Christmas cards. Dashing from store to store. Long, long shopping lists. Egg nog. Doesn’t this all sound charmingly old-fashioned and just so nineties? All of these things – connecting, gift-giving, decorating, and cooking – are timeless elements of our holidays. We use social media now to send holiday messages, find and share recipes, and shop. Social media allows us to do the things we’ve always done, but do them faster and more easily, right? Or could it be that this digital age is causing a bigger change? Are we updating old traditions with technology, or is technology changing us and our traditions?
Turns out that connecting with others during the winter holidays is still important to us, but we’re taking advantage of new platforms to do so. That is probably not surprising to you. Because of social media, the way you reach out to far-away family and friends may be more flexible and richer. Why settle for a few hastily scribbled lines on a card when you can converse in real time and actually see each other using Google hangouts, Skype, or Tango?
Of course many people still love to find cards in their conventional mailboxes or exchange the too-too-adorable automated greetings – Jibjabs spring, unbidden, to mind. With cheap or free means of communication proliferating, there’s no reason not to reach out to loved ones often and in a variety of formats.
And if you can connect more easily with loved ones because of social media, you can be very sure that those with profits at stake are taking advantage of those same technologies. They are doing what you are doing – connecting with others – but with considerably more calculation than you probably do. Consider the “12 Days of Christmas” ads that you’ve surely noticed by now, unless you reside in some remote corner of the planet. (And if you’ve been inundated with scads of dunning to “12 Days” marketing emails, you may find the ungridded world suddenly appealing.) Twelve discounts for twelve days is just one popular marketing campaign or tool out of many for an enterprising marketing strategist.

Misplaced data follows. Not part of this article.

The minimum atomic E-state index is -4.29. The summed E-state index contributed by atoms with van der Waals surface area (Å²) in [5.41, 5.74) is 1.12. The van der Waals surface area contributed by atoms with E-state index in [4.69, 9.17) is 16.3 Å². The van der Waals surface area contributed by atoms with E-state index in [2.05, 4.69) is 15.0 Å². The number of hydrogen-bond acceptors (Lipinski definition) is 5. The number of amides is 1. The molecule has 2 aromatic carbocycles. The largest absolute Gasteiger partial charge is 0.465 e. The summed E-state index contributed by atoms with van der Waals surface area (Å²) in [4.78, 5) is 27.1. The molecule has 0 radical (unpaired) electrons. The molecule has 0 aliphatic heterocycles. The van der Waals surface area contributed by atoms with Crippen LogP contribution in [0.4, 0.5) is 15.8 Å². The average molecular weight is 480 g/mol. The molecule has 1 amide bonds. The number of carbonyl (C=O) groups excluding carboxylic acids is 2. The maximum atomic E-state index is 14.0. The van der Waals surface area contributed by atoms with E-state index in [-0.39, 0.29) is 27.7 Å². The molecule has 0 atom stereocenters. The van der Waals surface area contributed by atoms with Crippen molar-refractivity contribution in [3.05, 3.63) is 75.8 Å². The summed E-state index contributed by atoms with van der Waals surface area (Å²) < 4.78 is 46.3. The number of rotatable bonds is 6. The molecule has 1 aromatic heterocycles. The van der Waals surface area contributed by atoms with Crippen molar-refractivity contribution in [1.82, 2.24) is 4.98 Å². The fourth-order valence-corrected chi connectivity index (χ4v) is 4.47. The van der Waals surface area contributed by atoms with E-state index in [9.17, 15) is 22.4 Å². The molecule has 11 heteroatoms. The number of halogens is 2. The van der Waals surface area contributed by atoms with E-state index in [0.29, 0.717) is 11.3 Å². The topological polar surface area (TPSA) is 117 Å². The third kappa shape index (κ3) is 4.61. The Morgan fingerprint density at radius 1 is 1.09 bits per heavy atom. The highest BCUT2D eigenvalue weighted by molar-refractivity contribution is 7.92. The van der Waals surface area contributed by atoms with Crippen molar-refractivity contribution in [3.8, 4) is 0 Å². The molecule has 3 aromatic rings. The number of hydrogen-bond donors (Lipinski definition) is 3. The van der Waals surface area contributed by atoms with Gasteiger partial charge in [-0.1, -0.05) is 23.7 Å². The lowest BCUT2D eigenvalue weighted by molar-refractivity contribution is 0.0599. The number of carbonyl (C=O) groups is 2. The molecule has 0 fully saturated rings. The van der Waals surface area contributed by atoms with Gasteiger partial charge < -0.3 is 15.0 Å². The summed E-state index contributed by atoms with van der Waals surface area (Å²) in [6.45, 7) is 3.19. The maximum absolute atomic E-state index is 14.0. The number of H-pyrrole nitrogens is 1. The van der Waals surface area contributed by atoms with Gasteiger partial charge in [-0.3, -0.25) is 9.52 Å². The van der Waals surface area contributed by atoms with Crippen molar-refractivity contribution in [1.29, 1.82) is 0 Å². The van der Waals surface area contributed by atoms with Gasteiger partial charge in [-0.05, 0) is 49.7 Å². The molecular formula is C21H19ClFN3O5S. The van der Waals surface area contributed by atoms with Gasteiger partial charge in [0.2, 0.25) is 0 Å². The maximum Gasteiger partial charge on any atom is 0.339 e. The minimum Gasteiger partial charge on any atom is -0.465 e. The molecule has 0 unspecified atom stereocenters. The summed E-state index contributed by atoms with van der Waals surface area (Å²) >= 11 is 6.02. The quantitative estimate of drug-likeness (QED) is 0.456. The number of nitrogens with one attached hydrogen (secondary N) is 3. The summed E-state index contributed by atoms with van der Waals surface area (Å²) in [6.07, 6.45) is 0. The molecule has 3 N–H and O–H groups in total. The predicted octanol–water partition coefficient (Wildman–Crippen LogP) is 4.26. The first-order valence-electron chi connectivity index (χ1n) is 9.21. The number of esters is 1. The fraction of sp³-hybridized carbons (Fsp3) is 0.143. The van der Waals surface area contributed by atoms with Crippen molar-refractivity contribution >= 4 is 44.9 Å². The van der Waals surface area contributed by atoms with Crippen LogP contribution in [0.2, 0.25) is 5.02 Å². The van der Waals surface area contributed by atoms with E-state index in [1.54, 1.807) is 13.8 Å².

We’re used to being the targets of marketing campaigns. But in addition to opening new worlds of connection and entertainment, social media may also have opened a direct path to our wallets. According to the digitalbuzz blog, 66% of social media users who made a Black Friday or Cyber Monday purchase this year did so as a direct result of social media interactions with either the brand itself, or with family members recommending those brands. Such studies have found that we connect with brands we trust through social media, and that we are willing to pay more for those brands. The effect is striking: 52% of social media users are willing to pay more for the brands they trust, while only 29% of non-users are willing to back that trust by paying more. This fact has not escaped the notice of savvy on-line marketers.
Researchers also see that in addition to paying more for the brands we trust, we trust the brands we see validated by others on social media and brands with a strong social media presence are seeing increased sales. In fact, 36% of social media users trust brands with a social media presence more than brands without a presence.
Of course marketing doesn’t always help with choosing a gift that the recipient will love – something meaningful, thoughtful and wished for. We all want our gifts to say, “I know who you are and my only wish is to please you.” Now, perhaps, the social science underlying social media platforms will be able to help you do that.
The same social media moxie that inspired Shawn O’Banion, a Northwestern Ph.D. computer science student, and Larry Birnbaum, a Northwestern computer science professor, to bring us Tweetcast for the U.S. presidential election, has resulted in BookRx, an application that predicts which genre of book your intended giftee will appreciate. The result is derived from an analysis of hashtags, @-mentions, keywords, and links tweeted by your intended victim – er, giftee. Does it work? The post-Christmas return statistics may reveal how valid the technology is.
Whether the impressive influence of social media is used by us to make our holidays a little brighter, or used against us to enrich someone’s bottom line, its entrenchment in our lives seems to be here to stay. Understanding how we can use it and what the pitfalls are is a part of modern life.
There is one thing that remains as simply satisfying as ever, though, social media or not. How about another cup of that eggnog? Unfortunately, it has more calories than a few scrolls through Pinterest (unless, of course, you’re finding yourself lingering on some sumptuous holiday recipe board). No matter – here’s to you and a sweet holiday season.